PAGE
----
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Bitmap graphics pixels scanning

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I have a simple algorithm in mind for this game:- activate "x" animation or gameplay when letter "y" is recognised by the scanning phone camera image (all done in code)

So what you play varies and depends on what letter the camera scans. This sort of thing (in different forms) is common in augmented reality games 


But my first step to doing this ran into a problem that i can't explain 


To start with, i started with a simple enough test algorithm:


 scan Bitmap pixel by pixel (image of A4 paper - which has pen marks on it),

 if a pixel's color is black paint it red otherwise put white colour on the pixel


My cut-off for black is flexible and changeable. I experimented a lot 

I came up with a form of grey :  int colorConst2  = ((Color.GRAY +  Color.GRAY +  Color.GRAY + Color.GRAY)/4)  +  700000;


This is so that a dim lighting or mild shadows don't get translated as a black


But whatever the cut-off  i choose there are lots of pixels on the outer edges that get coloured red (for black pixels) even though they are white (see images)

If i lower the cut-off so those rouge pixels don't get picked up, then some of the real black marks on the inside begin to fade off (not picked as black)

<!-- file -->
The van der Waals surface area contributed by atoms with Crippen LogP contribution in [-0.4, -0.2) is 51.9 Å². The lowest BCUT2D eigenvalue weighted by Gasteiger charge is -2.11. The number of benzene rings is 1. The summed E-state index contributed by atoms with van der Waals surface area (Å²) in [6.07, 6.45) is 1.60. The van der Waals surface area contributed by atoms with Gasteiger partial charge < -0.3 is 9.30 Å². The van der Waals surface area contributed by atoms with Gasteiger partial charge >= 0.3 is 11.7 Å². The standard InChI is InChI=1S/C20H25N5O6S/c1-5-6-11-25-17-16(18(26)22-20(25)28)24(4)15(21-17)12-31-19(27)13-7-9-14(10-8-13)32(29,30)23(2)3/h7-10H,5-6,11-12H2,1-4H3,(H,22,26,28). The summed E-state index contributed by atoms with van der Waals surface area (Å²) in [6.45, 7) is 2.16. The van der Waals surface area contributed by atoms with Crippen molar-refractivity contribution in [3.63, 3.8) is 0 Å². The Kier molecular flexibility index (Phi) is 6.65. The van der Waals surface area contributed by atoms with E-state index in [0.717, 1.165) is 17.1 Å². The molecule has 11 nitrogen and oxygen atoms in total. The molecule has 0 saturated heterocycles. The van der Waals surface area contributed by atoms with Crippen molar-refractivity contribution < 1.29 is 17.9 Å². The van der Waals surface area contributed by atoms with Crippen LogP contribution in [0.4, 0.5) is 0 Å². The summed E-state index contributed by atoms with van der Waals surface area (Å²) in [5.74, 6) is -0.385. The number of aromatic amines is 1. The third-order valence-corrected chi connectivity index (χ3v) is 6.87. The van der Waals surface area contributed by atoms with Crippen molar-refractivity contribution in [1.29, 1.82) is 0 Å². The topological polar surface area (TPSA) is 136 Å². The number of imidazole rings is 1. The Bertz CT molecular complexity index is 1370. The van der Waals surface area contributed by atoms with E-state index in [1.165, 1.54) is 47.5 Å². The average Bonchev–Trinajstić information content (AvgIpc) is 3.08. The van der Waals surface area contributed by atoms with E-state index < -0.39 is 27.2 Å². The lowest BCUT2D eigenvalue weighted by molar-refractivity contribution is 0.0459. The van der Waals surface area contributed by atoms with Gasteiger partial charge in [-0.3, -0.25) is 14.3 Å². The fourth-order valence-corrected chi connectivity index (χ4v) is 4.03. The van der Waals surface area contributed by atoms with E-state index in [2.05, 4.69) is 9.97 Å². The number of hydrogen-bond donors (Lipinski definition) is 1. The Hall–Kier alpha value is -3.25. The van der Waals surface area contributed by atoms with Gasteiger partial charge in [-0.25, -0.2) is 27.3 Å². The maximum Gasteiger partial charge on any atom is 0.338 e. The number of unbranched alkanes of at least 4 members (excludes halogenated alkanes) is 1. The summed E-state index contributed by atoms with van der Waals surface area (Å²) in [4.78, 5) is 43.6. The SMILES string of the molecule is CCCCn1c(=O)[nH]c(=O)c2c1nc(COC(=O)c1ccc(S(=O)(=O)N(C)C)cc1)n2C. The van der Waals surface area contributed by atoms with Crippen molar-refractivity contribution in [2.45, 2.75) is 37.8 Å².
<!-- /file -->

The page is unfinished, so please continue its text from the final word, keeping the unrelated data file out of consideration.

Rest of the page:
While human still recognised the letters, the rouge pixels messes up the program's letter recognition algorithm for variable animation and gameplay


Initially I thought it was the phone camera settings, after trying all settings available, i came to the conclusions it is a graphics algorithm issue

Probably something i need to take into account while checking the pixels


I am mystified, hoping someone knows what it is


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dammit, wrote you a long reply and accidentally closed the tab and lost it :(


in summary you made a good start but with a flawed approach, hard coded values won't work well given the unpredictability of the users lighting conditions.


You are better of using a edge/feature detection type solution. The idea being to compare each pixel against its surroundings and extract its contrast from that.

i.e sample some neighbouring pixels and compare luminance against those.


Take a look at some common convolution filters for some ideas.

Here is an example I made where I run them on the gpu:

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Thanks for the hint.


I have been looking at the link, and how to use AGAL helper library and the learning curve seem huge


I know you mention AGAL.convolve(output, sample, texture, uv, offset, matrix)+ 


but struggling to see how to use it to achieve the aim directly. 


Obviously you used in C++, Can it the library be used in Java environment?


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Ah it was more for an example of the result not really the implementation, there is much more going on there than you need to be interested in.

Take a look here:

or here:

and choose the convolution filter and plug in the numbers from the first link

or here for some code in js you can easily port to java:

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